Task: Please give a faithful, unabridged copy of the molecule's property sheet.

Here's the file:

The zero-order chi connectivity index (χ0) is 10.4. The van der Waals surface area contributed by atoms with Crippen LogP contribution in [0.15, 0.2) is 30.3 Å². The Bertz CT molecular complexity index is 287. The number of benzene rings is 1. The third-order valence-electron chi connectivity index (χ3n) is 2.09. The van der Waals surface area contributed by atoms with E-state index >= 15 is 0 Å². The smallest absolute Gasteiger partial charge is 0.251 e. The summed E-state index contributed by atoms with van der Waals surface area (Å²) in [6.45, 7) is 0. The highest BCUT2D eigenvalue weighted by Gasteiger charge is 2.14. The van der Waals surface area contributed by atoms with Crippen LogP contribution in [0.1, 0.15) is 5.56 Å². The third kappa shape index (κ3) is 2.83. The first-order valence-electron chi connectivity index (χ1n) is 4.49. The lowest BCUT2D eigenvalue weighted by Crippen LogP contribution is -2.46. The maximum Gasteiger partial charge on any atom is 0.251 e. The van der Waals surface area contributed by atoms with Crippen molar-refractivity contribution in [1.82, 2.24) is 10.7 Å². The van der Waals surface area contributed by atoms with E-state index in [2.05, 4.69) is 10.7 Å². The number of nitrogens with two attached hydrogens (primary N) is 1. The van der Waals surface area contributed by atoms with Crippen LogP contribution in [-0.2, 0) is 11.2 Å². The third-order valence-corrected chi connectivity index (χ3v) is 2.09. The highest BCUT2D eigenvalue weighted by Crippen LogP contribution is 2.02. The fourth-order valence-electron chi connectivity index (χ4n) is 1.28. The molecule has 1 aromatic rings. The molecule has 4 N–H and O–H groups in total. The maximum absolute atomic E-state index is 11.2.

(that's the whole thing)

The zero-order chi connectivity index (χ0) is 10.4. The van der Waals surface area contributed by atoms with Crippen LogP contribution in [0.15, 0.2) is 30.3 Å². The Bertz CT molecular complexity index is 287. The number of benzene rings is 1. The third-order valence-electron chi connectivity index (χ3n) is 2.09. The van der Waals surface area contributed by atoms with E-state index >= 15 is 0 Å². The smallest absolute Gasteiger partial charge is 0.251 e. The summed E-state index contributed by atoms with van der Waals surface area (Å²) in [6.45, 7) is 0. The highest BCUT2D eigenvalue weighted by Gasteiger charge is 2.14. The van der Waals surface area contributed by atoms with Crippen LogP contribution in [0.1, 0.15) is 5.56 Å². The third kappa shape index (κ3) is 2.83. The first-order valence-electron chi connectivity index (χ1n) is 4.49. The lowest BCUT2D eigenvalue weighted by Crippen LogP contribution is -2.46. The maximum Gasteiger partial charge on any atom is 0.251 e. The van der Waals surface area contributed by atoms with Crippen molar-refractivity contribution in [1.82, 2.24) is 10.7 Å². The van der Waals surface area contributed by atoms with E-state index in [2.05, 4.69) is 10.7 Å². The number of nitrogens with two attached hydrogens (primary N) is 1. The van der Waals surface area contributed by atoms with Crippen LogP contribution in [-0.2, 0) is 11.2 Å². The third-order valence-corrected chi connectivity index (χ3v) is 2.09. The highest BCUT2D eigenvalue weighted by Crippen LogP contribution is 2.02. The fourth-order valence-electron chi connectivity index (χ4n) is 1.28. The molecule has 1 aromatic rings. The molecule has 4 N–H and O–H groups in total. The maximum absolute atomic E-state index is 11.2.